Though the Italians built many fine cruisers, lack of an offensive policy in war led to few of them being really tested in action. The 12 'Condottieri' class ships formed the backbone of their light cruiser strength, a quartet and four pairs constituting a logical development sequence over a five-year period. The Garibaldi and her sister were the ultimate pair and were very close to the 10,000-ton limit.
As a yardstick for the 'Giussano' class, the four-strong first group of 'Condottieri', laid down in 1928, the French 'Duguay-Troums' class was completed less than two years previously. Both classes carried four twin turrets and, though the Italian ships were rather faster, neither type was more than minimally protected. An immediate response in the French 'La Galissonmere' class was paralleled by the remaining 'Condottieri' over the same period. With the French ships incorporating a measure of protection, the Italians successively increased power and dimensions to maintain speed while improving survivability in the 'Bande Nere', 'Diaz', 'Montecuccoli' and 'Aosta' classes. The last pair comprised the 'Garibaldi' class whose beam, draught and displacement were increased significantly to allow two extra guns (in triple A and Y turrets) and a further upgrading of protection. A fundamental shift in policy was the acceptance of a lower speed but this was acceptable as still representing a margin over the equivalent French ships.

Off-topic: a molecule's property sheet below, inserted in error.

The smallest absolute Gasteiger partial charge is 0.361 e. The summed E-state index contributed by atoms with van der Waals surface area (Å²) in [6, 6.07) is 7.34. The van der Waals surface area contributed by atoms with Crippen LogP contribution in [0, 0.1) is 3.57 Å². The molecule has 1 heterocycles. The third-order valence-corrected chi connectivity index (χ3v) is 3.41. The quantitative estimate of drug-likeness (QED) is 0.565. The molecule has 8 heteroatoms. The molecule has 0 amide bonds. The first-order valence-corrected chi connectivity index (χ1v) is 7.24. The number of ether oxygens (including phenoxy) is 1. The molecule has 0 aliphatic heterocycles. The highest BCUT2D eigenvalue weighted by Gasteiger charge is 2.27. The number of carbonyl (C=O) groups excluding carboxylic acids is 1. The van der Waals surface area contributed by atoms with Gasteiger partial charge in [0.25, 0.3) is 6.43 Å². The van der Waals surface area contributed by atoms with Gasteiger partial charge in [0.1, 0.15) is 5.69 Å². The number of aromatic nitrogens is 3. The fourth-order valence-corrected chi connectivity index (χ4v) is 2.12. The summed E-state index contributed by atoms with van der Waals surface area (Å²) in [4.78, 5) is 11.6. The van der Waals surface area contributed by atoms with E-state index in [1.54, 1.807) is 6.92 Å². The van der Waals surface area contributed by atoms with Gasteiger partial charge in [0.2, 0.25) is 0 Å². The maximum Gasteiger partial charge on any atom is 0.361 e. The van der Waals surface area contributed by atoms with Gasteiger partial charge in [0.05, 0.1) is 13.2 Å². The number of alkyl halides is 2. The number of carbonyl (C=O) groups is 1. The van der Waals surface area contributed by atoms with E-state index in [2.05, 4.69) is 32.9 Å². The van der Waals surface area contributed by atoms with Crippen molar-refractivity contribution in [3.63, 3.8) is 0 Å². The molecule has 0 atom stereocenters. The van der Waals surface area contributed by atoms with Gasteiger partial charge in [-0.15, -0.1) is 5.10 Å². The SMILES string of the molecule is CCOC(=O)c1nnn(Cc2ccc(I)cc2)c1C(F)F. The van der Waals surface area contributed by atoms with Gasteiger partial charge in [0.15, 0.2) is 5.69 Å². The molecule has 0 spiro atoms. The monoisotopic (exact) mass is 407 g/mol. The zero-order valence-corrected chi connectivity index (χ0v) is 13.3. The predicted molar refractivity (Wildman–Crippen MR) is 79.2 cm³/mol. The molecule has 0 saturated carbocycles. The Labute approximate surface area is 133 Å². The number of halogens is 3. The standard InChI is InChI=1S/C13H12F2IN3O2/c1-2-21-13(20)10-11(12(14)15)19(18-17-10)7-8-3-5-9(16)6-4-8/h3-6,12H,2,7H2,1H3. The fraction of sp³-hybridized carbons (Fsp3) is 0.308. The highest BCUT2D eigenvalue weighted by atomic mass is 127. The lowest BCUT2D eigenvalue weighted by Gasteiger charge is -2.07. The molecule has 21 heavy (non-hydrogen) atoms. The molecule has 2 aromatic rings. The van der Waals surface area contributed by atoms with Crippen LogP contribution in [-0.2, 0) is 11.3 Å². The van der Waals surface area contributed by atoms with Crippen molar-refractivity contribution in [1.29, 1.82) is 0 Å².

The Garibaldi's war was involved mainly in the distant cover for the various convoys to North Africa. In July 1941 she was torpedoed and heavily damaged by the submarine HMS Upholder.
Both sisters surived to be incorporated into the post-war fleet, the Garibaldi lasting until the 1970s converted to a prototype guided-missile cruiser with Terrier surface-to-air missiles.
Specification 'Condottieri' class (Group 5) Ships in class (launched): Group 1 Alberto di Giussano (1930), Giovanni delle Bande Nere (1930), Alberico da Barbiano (1930) and Sartolomeo Cblleorji (1930); Group 2 Armando Diaz (1930) and Luigi Cadorna (1930); Group 3 Raimondo Mon tecuccoli (1931) and Muzio Afterjdolo (1933); Group 4 Emanuele Filiberto Duca d'Aosta (1932) and Eugenio di Savoia (1933); and Group 5 Luigi di Savoia Duca degli Abruzzi (1933) and Giuseppe Garibaldi (1933) Displacement: 9,195 tons standard and 11,260 tons full load Dimensions: length 187.0 m (612 ft 5 in); beam 18.9 m (61 ft 11 in); draught S.2m (17 ft) Machinery: Parsons geared turbines delivering 102,000 shp (76060 kW) to two shafts Speed: 33,5kts Armour: belts 130 mm (5.1 in); deck 40 mm (1.6 in); turrets 135 mm (5.3 in) Armament: 10 152-mm (6-m), eight 100-mm (3.9-in) AA, eight 37-mm AA and 10 20-mm AA guns, plus six 533mm (21 -in) torpedo tubes Aircraft: two floatplanes Complement: 900